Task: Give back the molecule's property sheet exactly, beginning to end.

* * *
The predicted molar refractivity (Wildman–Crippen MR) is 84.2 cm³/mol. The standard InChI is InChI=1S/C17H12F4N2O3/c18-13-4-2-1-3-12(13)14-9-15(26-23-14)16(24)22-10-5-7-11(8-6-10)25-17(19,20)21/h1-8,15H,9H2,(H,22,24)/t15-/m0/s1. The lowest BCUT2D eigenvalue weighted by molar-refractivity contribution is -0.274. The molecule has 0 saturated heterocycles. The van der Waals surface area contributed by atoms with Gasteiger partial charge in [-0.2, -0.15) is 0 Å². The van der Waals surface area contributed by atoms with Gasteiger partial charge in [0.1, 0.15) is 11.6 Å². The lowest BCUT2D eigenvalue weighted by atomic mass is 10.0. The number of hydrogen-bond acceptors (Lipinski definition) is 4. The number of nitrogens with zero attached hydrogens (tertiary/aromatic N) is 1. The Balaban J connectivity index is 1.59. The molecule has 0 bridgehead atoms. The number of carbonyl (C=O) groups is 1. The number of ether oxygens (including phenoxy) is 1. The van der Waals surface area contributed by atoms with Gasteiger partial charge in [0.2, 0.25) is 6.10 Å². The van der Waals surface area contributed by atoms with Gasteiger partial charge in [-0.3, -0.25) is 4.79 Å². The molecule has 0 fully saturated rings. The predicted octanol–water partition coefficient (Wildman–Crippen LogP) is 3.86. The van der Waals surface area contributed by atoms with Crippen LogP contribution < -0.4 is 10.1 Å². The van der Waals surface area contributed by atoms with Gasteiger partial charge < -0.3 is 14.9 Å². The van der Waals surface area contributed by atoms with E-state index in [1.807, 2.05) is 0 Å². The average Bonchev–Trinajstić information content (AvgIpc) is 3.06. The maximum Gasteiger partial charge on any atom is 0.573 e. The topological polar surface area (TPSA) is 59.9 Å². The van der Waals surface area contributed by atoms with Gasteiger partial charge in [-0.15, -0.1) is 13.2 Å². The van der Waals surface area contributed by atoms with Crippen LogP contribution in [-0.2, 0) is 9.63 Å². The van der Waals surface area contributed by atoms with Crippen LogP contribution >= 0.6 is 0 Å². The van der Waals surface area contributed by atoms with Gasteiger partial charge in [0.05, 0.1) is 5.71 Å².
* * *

The predicted molar refractivity (Wildman–Crippen MR) is 84.2 cm³/mol. The standard InChI is InChI=1S/C17H12F4N2O3/c18-13-4-2-1-3-12(13)14-9-15(26-23-14)16(24)22-10-5-7-11(8-6-10)25-17(19,20)21/h1-8,15H,9H2,(H,22,24)/t15-/m0/s1. The lowest BCUT2D eigenvalue weighted by molar-refractivity contribution is -0.274. The molecule has 0 saturated heterocycles. The van der Waals surface area contributed by atoms with Gasteiger partial charge in [-0.2, -0.15) is 0 Å². The van der Waals surface area contributed by atoms with Gasteiger partial charge in [0.1, 0.15) is 11.6 Å². The lowest BCUT2D eigenvalue weighted by atomic mass is 10.0. The number of hydrogen-bond acceptors (Lipinski definition) is 4. The number of nitrogens with zero attached hydrogens (tertiary/aromatic N) is 1. The Balaban J connectivity index is 1.59. The molecule has 0 bridgehead atoms. The number of carbonyl (C=O) groups is 1. The number of ether oxygens (including phenoxy) is 1. The van der Waals surface area contributed by atoms with Gasteiger partial charge in [0.2, 0.25) is 6.10 Å². The van der Waals surface area contributed by atoms with Gasteiger partial charge in [-0.3, -0.25) is 4.79 Å². The molecule has 0 fully saturated rings. The predicted octanol–water partition coefficient (Wildman–Crippen LogP) is 3.86. The van der Waals surface area contributed by atoms with Crippen LogP contribution < -0.4 is 10.1 Å². The van der Waals surface area contributed by atoms with Gasteiger partial charge < -0.3 is 14.9 Å². The van der Waals surface area contributed by atoms with E-state index in [1.807, 2.05) is 0 Å². The average Bonchev–Trinajstić information content (AvgIpc) is 3.06. The maximum Gasteiger partial charge on any atom is 0.573 e. The topological polar surface area (TPSA) is 59.9 Å². The van der Waals surface area contributed by atoms with Gasteiger partial charge in [-0.15, -0.1) is 13.2 Å². The van der Waals surface area contributed by atoms with Crippen LogP contribution in [-0.2, 0) is 9.63 Å². The van der Waals surface area contributed by atoms with Crippen LogP contribution >= 0.6 is 0 Å². The van der Waals surface area contributed by atoms with Gasteiger partial charge in [0.05, 0.1) is 5.71 Å².